dc.description.abstractBackground: Few high-quality, large-scale, controlled trials comparing the effectiveness and safety of acupuncture, auricular acupuncture and combined acupuncture treatment for insomnia are available. Objective: To carry out a randomised, assessor-blinded, waitlist-controlled trial to test the superiority of combination treatment. Methods: After in-person and polysomnography screening, 224 subjects (mean age 53.4 years; 75.4% female) with DSM-5 insomnia disorder, who were free from major psychiatric disorders and with sleep-diary-derived sleep efficiency averaged over 1 week of <85%, were randomised to acupuncture alone, acupuncture plus auricular acupuncture (combination treatment), or a waitlist in a 3:3:1 ratio. Standardised acupuncture and combination treatment were provided three times weekly for 3 weeks. The primary outcome was sleep-diary-derived sleep efficiency. Secondary outcomes included wrist actigraphy and self-reported scales on insomnia, anxiety and depression, fatigue, sleepiness and functioning. Assessments were conducted at baseline, 1 week, 4 weeks and 13 weeks after treatment. Participants on the waitlist were re-randomised to receive acupuncture or combination treatment after the second post-baseline assessment. Results: There was no significant difference between acupuncture and combination treatment in the primary outcome and most secondary outcomes at all time points. However, both treatments were better than waitlist in reducing insomnia, anxiety/depressive symptoms and fatigue, and improving function. Within-group improvements were maintained at 13 weeks after treatment. Of 260 adverse events, 243 were mild (93.5%). Discontinuation due to adverse events was 2.1% and 3.1% for acupuncture and combination treatment, respectively. Conclusions: Limited by short-term treatment and follow-up, the attempt to augment acupuncture by auricular acupuncture was not supported. Acupuncture and combination treatment were safe and had mild hypnotic effects, which lasted for at least 13 weeks. Trial Registration Number: NCT01891097; Results.-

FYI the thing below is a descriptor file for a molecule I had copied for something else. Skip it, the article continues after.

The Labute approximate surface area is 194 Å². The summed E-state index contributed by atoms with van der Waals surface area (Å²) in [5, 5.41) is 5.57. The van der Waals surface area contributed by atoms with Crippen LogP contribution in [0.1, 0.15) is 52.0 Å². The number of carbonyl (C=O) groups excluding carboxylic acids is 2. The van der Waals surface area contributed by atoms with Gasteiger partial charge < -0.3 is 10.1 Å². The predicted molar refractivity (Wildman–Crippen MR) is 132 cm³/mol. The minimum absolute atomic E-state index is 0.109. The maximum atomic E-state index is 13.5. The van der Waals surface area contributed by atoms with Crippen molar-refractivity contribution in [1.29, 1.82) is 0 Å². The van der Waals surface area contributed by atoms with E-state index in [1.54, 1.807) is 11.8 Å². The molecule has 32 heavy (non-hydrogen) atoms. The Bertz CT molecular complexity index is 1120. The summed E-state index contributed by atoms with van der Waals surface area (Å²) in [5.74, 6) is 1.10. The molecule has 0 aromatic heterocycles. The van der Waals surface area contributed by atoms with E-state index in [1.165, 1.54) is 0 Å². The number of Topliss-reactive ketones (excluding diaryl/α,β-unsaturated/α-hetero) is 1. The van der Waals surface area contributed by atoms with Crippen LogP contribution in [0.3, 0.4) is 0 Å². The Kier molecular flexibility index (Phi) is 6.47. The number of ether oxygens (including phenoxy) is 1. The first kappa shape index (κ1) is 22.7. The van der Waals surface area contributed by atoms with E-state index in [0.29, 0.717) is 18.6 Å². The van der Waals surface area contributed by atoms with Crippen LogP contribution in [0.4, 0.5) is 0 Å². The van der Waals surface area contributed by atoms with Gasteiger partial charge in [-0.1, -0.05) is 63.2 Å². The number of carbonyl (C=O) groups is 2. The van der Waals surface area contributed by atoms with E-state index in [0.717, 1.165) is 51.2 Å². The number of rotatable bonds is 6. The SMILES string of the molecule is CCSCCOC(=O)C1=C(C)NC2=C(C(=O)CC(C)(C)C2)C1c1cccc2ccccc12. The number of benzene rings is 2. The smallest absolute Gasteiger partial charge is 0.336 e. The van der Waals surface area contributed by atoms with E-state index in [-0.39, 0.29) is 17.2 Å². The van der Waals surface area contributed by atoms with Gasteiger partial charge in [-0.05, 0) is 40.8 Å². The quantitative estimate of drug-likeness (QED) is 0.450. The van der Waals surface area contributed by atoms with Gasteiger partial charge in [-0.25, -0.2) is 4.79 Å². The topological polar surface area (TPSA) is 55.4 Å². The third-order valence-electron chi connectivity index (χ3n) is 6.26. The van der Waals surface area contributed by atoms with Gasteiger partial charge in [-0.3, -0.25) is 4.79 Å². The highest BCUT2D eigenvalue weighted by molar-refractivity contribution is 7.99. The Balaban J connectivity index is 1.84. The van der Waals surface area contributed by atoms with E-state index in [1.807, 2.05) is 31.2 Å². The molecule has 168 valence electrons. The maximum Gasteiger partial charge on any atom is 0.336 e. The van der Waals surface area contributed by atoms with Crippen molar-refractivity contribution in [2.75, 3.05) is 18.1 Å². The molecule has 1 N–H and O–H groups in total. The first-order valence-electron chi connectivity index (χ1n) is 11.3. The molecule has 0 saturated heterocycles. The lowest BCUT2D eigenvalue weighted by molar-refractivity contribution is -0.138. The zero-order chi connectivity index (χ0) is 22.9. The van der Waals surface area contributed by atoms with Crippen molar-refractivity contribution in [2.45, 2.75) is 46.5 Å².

dc.languageeng-
dc.publisherBMJ Group. The Journal's web site is located at http://aim.bmj.com-
dc.relation.ispartofAcupuncture in Medicine-
dc.rightsAcupuncture in Medicine. Copyright © BMJ Group.-
dc.subjectAuricular Acupuncture-
dc.subjectChinese-
dc.subjectElectroacupuncture-
dc.subjectInsomnia-
dc.subjectRandomized controlled trial-
dc.titleAcupuncture with or without combined auricular acupuncture for insomnia: a randomised, waitlist-controlled trial-
dc.typeArticle-
dc.identifier.emailChung, KF: kfchung@hku.hk-
dc.identifier.emailLeung, CYF: feonalcy@hku.hk-
dc.identifier.emailZhang, Z: zhangzj@hkucc.hku.hk-
dc.identifier.authorityChung, KF=rp00377-
dc.identifier.authorityLeung, CYF=rp02269-
dc.identifier.authorityZhang, Z=rp01297-
dc.description.naturelink_to_OA_fulltext-
dc.identifier.doi10.1136/acupmed-2017-011371-
dc.identifier.pmid29229613-
dc.identifier.scopuseid_2-s2.0-85048248240-
dc.identifier.hkuros283891-
dc.identifier.volume36-
dc.identifier.issue1-
dc.identifier.spage2-
dc.identifier.epage13-
dc.identifier.isiWOS:000425229900001-
dc.publisher.placeUnited Kingdom-
dc.identifier.issnl0964-5284-